Federal environmental laws are handcuffing U.S. Border Patrol agents to a foot-and-horseback strategy as they try to battle Mexican drug cartels and illegal immigrants who are turning wide swaths of America’s border with Mexico into a virtual no-man’s land.
Rep. Rob Bishop, R-Utah, ranking Republican on the House Parks and Public Lands Subcommittee, said the Buenos Aires National Wildlife Refuge in southern Arizona — part of which was closed in 2006 because it was considered too dangerous for Americans to visit — is just the tip of the iceberg.
He said there’s plenty of other parkland along the border that’s either closed to the public or is considered too dangerous because of concern about drug gangs, human smugglers and illegal immigrants, and that the problem is getting worse.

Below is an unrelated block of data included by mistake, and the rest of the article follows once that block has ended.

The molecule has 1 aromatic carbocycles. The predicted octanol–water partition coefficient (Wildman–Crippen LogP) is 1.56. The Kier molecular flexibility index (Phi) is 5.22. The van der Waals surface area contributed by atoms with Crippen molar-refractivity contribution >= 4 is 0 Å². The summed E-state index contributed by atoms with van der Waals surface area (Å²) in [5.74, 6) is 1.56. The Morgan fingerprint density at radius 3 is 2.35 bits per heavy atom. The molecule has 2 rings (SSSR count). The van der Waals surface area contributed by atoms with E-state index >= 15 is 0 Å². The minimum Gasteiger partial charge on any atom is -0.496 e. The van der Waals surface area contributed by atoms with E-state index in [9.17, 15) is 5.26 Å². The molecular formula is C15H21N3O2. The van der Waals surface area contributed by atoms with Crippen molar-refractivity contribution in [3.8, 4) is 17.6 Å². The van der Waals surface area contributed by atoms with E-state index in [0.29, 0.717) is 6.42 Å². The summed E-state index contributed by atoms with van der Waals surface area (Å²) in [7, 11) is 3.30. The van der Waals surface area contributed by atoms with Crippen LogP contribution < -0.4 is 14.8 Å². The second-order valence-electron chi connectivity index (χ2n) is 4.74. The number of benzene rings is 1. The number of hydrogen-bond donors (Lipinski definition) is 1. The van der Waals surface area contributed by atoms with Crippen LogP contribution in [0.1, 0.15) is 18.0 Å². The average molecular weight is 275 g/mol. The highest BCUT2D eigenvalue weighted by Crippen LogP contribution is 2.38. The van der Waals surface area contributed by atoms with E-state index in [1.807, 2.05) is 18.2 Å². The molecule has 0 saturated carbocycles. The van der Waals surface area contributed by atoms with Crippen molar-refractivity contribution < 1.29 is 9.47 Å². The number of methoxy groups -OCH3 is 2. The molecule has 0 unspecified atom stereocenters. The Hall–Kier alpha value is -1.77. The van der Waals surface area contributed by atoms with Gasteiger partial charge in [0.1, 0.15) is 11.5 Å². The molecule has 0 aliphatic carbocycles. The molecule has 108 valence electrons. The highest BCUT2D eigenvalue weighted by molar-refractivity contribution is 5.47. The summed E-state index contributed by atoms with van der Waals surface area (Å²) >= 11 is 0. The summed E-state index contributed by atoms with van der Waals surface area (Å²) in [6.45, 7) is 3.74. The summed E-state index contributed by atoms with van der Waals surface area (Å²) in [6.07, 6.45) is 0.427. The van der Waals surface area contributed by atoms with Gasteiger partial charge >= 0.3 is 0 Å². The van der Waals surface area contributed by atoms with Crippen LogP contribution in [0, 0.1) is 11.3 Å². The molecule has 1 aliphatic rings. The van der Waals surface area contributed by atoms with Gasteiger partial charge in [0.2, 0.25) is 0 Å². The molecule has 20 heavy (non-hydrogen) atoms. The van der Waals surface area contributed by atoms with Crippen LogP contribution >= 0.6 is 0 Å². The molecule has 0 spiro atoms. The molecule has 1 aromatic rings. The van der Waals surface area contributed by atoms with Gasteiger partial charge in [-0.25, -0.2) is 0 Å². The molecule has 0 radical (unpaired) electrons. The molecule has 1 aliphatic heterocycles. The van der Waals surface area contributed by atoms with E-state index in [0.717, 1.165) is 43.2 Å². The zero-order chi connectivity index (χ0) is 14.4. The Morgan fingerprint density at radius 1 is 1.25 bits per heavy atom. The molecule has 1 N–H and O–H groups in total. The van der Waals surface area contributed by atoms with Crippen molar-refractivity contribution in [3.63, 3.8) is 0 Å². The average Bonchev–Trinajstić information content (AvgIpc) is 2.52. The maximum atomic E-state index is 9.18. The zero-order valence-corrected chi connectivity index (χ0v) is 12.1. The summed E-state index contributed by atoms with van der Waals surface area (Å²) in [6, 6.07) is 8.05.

“You travel here in America at your own risk,” Bishop told FoxNews.com.
The reason the parkland along the border has become so hazardous, Bishop said, is because environmental regulations restrict Border Patrol from using vehicles to patrol in those areas — except in special circumstances. In turn, he said, drug cartels are being funneled into those swaths as immigration agents get tougher patrolling private land.
Bishop has introduced a bill to allow the Border Patrol to do their jobs, but the Democrats will vote him down, just like they vote everything else good down.